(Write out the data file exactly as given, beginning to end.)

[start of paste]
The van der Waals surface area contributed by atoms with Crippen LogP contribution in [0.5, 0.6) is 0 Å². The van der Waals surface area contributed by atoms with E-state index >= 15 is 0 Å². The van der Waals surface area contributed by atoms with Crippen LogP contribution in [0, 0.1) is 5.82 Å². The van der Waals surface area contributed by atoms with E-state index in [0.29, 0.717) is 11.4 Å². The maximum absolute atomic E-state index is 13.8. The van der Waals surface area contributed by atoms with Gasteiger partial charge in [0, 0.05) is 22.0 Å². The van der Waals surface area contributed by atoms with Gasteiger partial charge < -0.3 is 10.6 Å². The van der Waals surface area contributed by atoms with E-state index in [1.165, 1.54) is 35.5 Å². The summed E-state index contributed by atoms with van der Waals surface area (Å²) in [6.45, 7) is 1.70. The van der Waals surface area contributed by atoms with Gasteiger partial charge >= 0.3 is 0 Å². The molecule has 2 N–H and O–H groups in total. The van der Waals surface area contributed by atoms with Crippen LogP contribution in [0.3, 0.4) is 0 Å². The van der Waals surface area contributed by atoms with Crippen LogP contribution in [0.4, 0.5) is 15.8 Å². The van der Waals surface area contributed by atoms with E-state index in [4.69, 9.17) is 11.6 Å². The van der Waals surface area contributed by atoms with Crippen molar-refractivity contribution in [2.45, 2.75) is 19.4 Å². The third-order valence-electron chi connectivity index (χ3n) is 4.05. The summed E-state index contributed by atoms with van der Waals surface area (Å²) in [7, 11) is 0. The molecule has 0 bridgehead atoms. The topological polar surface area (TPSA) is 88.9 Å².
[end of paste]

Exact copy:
The van der Waals surface area contributed by atoms with Crippen LogP contribution in [0.5, 0.6) is 0 Å². The van der Waals surface area contributed by atoms with E-state index >= 15 is 0 Å². The van der Waals surface area contributed by atoms with Crippen LogP contribution in [0, 0.1) is 5.82 Å². The van der Waals surface area contributed by atoms with E-state index in [0.29, 0.717) is 11.4 Å². The maximum absolute atomic E-state index is 13.8. The van der Waals surface area contributed by atoms with Gasteiger partial charge in [0, 0.05) is 22.0 Å². The van der Waals surface area contributed by atoms with Gasteiger partial charge < -0.3 is 10.6 Å². The van der Waals surface area contributed by atoms with E-state index in [1.165, 1.54) is 35.5 Å². The summed E-state index contributed by atoms with van der Waals surface area (Å²) in [6.45, 7) is 1.70. The van der Waals surface area contributed by atoms with Gasteiger partial charge >= 0.3 is 0 Å². The molecule has 2 N–H and O–H groups in total. The van der Waals surface area contributed by atoms with Crippen LogP contribution in [0.3, 0.4) is 0 Å². The van der Waals surface area contributed by atoms with Crippen LogP contribution in [0.4, 0.5) is 15.8 Å². The van der Waals surface area contributed by atoms with E-state index in [4.69, 9.17) is 11.6 Å². The van der Waals surface area contributed by atoms with Crippen molar-refractivity contribution in [2.45, 2.75) is 19.4 Å². The third-order valence-electron chi connectivity index (χ3n) is 4.05. The summed E-state index contributed by atoms with van der Waals surface area (Å²) in [7, 11) is 0. The molecule has 0 bridgehead atoms. The topological polar surface area (TPSA) is 88.9 Å².